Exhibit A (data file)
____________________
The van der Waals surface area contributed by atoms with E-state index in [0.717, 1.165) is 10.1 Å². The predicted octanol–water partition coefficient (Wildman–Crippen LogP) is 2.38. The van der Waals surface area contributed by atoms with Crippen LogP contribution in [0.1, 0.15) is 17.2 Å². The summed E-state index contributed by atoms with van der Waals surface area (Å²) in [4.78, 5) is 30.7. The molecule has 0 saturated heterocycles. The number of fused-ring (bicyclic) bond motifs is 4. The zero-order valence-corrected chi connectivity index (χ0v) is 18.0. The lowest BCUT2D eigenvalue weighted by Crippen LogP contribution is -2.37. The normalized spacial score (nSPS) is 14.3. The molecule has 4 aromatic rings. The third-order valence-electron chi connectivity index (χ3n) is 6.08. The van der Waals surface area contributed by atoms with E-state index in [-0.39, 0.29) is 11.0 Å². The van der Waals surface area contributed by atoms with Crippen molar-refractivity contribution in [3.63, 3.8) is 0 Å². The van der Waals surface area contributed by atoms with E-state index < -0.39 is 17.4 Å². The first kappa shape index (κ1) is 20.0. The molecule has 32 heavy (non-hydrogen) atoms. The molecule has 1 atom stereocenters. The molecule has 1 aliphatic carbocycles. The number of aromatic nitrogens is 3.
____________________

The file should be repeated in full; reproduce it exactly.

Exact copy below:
The van der Waals surface area contributed by atoms with E-state index in [0.717, 1.165) is 10.1 Å². The predicted octanol–water partition coefficient (Wildman–Crippen LogP) is 2.38. The van der Waals surface area contributed by atoms with Crippen LogP contribution in [0.1, 0.15) is 17.2 Å². The summed E-state index contributed by atoms with van der Waals surface area (Å²) in [4.78, 5) is 30.7. The molecule has 0 saturated heterocycles. The number of fused-ring (bicyclic) bond motifs is 4. The zero-order valence-corrected chi connectivity index (χ0v) is 18.0. The lowest BCUT2D eigenvalue weighted by Crippen LogP contribution is -2.37. The normalized spacial score (nSPS) is 14.3. The molecule has 4 aromatic rings. The third-order valence-electron chi connectivity index (χ3n) is 6.08. The van der Waals surface area contributed by atoms with E-state index in [-0.39, 0.29) is 11.0 Å². The van der Waals surface area contributed by atoms with Crippen molar-refractivity contribution in [3.63, 3.8) is 0 Å². The van der Waals surface area contributed by atoms with E-state index < -0.39 is 17.4 Å². The first kappa shape index (κ1) is 20.0. The molecule has 32 heavy (non-hydrogen) atoms. The molecule has 1 atom stereocenters. The molecule has 1 aliphatic carbocycles. The number of aromatic nitrogens is 3.